Part of the reason for doubt in the case of Kosovo’s part of the bargain is that among much of the public, and certainly when it comes to the opposition, there is a belief that Kosovo has the right to a seat at the UN. Therefore, so the argument goes, nothing is gained by conceding anything to Serbia or anybody else in order to claim that right. Recent events in Kosovo indicate a hardening of the position towards Serbia. Among other things, the Supreme Court has ruled the Association of Serbian Counties as unconstitutional (in response, Serb leaders have now given authorities in Pristina three weeks to do so, or have pledged to do it themselves). 

This is important because for any agreement to be implemented, changes to the constitutions of both Kosovo and Serbia will be necessary. It is hard to see this happening in Kosovo, for the reasons described above. The situation in Serbia is different because the president and his party command significant electoral support. But this could change if the constitution needs to be altered, and then parliamentary elections have to be won on that basis. In that case, both the legitimacy problem of the President, and of the policy towards Kosovo, will be challenged at the same time.

Potential for an escalation exists

Currently, Serbian opposition to the agreement with Kosovo is not only focused on a frozen conflict as the only alternative. There is in fact no public support for actions to increase Serbia’s presence in Kosovo, let alone for those that would involve the use of force. By contrast, in Kosovo, there is growing pressure by the opposition and among the public for the government to take forceful measures to assert Kosovo’s sovereignty over its whole territory, which is to say over the Serbian counties too. That would trigger a Serbian reaction, and then things could get out of hand. The events of last few days have already demonstrated how quickly tensions can escalate.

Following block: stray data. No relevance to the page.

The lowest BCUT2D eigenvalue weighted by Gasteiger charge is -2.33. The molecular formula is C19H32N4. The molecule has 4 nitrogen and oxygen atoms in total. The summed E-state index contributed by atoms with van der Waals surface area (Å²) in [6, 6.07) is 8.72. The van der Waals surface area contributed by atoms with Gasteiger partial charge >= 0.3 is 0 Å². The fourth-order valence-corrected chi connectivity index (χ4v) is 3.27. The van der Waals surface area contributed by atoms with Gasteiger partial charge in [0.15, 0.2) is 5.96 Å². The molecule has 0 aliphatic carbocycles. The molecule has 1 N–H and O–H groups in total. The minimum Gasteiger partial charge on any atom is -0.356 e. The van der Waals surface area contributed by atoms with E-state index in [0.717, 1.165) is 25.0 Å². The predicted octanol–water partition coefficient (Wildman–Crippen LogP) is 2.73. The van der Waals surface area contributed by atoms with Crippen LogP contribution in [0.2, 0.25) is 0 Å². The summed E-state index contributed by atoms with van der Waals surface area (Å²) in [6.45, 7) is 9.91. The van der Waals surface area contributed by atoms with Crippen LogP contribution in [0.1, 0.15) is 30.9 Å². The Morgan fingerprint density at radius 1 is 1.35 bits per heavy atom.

Role for outside actors

An outbreak of fighting between Kosovo and Serbia remains highly unlikely. The leaders of both countries lack the legitimacy needed for a “just conflict”, especially a military one. They can also hardly hope to increase their legitimacy by engineering a military confrontation. All they can hope for is that the increased risk of physical conflict will increase the value of the Brussels Agreement, which in the outline is already drafted and needs to be sold to the public of both countries. The increased risk of conflict may prove supportive of further negotiations and possibly of an agreement, in which the EU and US play significant roles.

The EU plays the key role in all this, but it is not clear whether it can deliver when push comes to shove. Even if Kosovo is accepted into the UN, that does not mean that all member states of the EU will be ready to extend their diplomatic recognition to Kosovo. At the moment, it is highly unlikely that Spanish government will do so (Cyprus is also questionable). If there is no unanimity within the EU, which currently appears to be quite a likely scenario, Kosovo will face both problems in its relations with the EU, and the prospect of continuous (and painful) negotiations with Serbia if the latter advances toward membership in the EU (the Slovenia-Croatia case is an illustrative example here). As a result, while the current negotiations and conflict seem characteristic of the final lap in a long-distance political race, they may in reality prove to be the beginning of another potentially longer one.